Put into bed like a board and a small hard pillow put under my back. From then till 11 that night had ample time to contemplate the company. On my right was a low spiv-like type called Tony, whose main occupation seemed baiting a jowly, elderly navvy-like man opposite. The discussion of football and betting went on endlessly. I thought how advanced education and membership of the middle class separates one from the majority of the population!
A noisy night followed. I was given something, but slept little and woke about 5 a. m. when activity started in earnest. Later when the sister came round, I discovered there was a private ward and asked to be moved there. I had had enough of the noise, farting, belching and straining. Privacy was cheap at £18 a week I thought.
Most of the beds were wheeled out to the physiotherapy department and last of all I went to a small room where my legs were bound mummy-like from hip to thigh with elastoplast. Then about 12 o'clock, with my arms round a nurse's shoulder, I hobbled down to my bed in room no. 5, a mirror was fastened over my head and I was given dinner. Later weights were attached to my ankles and the foot of the bed raised so I slipped against the drag of the weights. This was my position for three weeks. "Do not upon the rack after this harsh world stretch him out longer."
Friday, Feb 7th
My first night "on traction" was a horror. I was given two shots of morphia, the last of which knocked me out completely till near lunch time. I had placed Mary's photo on the ledge over the radiator by my bed. I was so miserable with the pain and the morphia that when one of the nurses asked me if it was my wife I burst into tears. She was an angel in disguise and told me about her husband and how for years he thought he was going to die till I felt much better. Little Irish Nurse Brinsley then explained the treatment and what I was supposed to do. Two real understanding women - "the little unrewarded acts of kindness and love," as Wordsworth would have said. Nurse Harris, plain though you were, you had a heart of gold and I shall not easily forget you!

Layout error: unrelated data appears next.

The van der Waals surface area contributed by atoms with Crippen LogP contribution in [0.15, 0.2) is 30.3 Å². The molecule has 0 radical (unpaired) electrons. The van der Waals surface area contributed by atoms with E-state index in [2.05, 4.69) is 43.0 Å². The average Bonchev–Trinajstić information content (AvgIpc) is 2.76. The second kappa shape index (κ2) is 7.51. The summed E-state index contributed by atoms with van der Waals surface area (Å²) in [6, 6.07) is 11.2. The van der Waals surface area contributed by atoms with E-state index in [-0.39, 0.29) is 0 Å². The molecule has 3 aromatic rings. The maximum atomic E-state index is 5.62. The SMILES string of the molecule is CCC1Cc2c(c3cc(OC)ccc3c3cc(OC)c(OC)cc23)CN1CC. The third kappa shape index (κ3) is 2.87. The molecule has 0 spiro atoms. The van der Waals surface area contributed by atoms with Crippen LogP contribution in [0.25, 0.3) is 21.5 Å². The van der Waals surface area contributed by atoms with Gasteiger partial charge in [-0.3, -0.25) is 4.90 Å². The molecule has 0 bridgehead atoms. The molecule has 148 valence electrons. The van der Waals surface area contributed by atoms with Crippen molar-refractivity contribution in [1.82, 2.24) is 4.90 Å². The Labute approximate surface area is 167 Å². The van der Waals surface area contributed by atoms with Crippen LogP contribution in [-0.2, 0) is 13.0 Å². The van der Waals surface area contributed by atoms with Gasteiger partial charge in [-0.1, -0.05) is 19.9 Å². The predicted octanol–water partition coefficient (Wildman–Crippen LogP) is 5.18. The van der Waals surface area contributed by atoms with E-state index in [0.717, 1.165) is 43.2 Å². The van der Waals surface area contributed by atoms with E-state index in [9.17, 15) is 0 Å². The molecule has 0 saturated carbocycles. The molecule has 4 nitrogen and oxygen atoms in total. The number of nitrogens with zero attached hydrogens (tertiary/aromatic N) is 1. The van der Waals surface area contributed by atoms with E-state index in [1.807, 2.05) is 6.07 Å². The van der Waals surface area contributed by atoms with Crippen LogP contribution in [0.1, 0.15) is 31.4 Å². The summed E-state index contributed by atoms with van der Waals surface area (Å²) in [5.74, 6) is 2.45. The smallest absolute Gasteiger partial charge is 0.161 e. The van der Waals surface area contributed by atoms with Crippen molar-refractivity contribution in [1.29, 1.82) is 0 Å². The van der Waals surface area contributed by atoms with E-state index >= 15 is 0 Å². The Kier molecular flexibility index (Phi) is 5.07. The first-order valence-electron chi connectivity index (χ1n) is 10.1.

Sunday, Feb 23rd
Sister Reilly did not appear for the first three or four days and was away for one whole week. She was an Irish Roman Catholic of poor education with much powder and paint and a soft but nagging voice. She made up for what must have been a sense of inferiority by a pompous manner and an evasive eye. Like Molotov, she believed in saying no on principle, even to the simplest requests, and denying responsibility. Not an intolerant person naturally, I grew to detest her.
Feb 28th - April 1st
I had been in traction for three weeks, so I was taken up in bed to be plastered. You were suspended from your shoulders at one end a steel bracket between your fork at the other. The plasterers worked as a team with extreme speed, and it was worth coming up to see the plastering sister, who in her operation coif concealing her hair looked most beautiful. For two days you dried out in a cage with lights and hot bottles. This was most unpleasant. I passed the morning of March 1st lying flat on my face sweating like a bullock and feeling sick. After a few days the pressure of the bracket and the hardness of the plaster produced a sore on my tail which was painful and difficult to get rid of. Sister Reilly lost face because the night nurse noted it on the report and vented her annoyance on me. The patient was always wrong!
On March 8th I was got out of bed. A large chair was produced and I was left sitting on it for for two and a half hours because Sister Reilly had everyone spring cleaning. When I was finally got up I was in agony and received a definite set back. Wrong again; I was told, though swathed in blankets and on a slippery floor, I should have got up and walked around the room!
After three weeks of this I could stand in the plaster room for a second closer-fitting one to be put on. I feared more sores from pressure but though uncomfortable none arrived. After I got my legs a bit I could get over to the w.c. and let myself down cautiously by handles in the wall and gradually my inside started to work again regularly, but it was extremely difficult in my plaster to wipe. This was one of the many minor frustrations with which one was beset, among them feeding, washing, writing letters.
Nurse Willis order an ambulance for Tuesday, April 1st. It was supposed to arrive at 10 but with typical hospital perversity it arrived at 1:15. Reached Droitwich between 2 and 3 o'clock. While in Woodlands I saw Mr Allan, the surgeon, about twice a week. Sometimes he came in before operating in his theatre gown. He had himself been in the next room with the low back pain on traction about a year ago, so he knew what it was like. He stayed and chatted to me several times because he knew I had few visitors. I told him I felt deeply grateful to him for freeing me from the awful pain in January.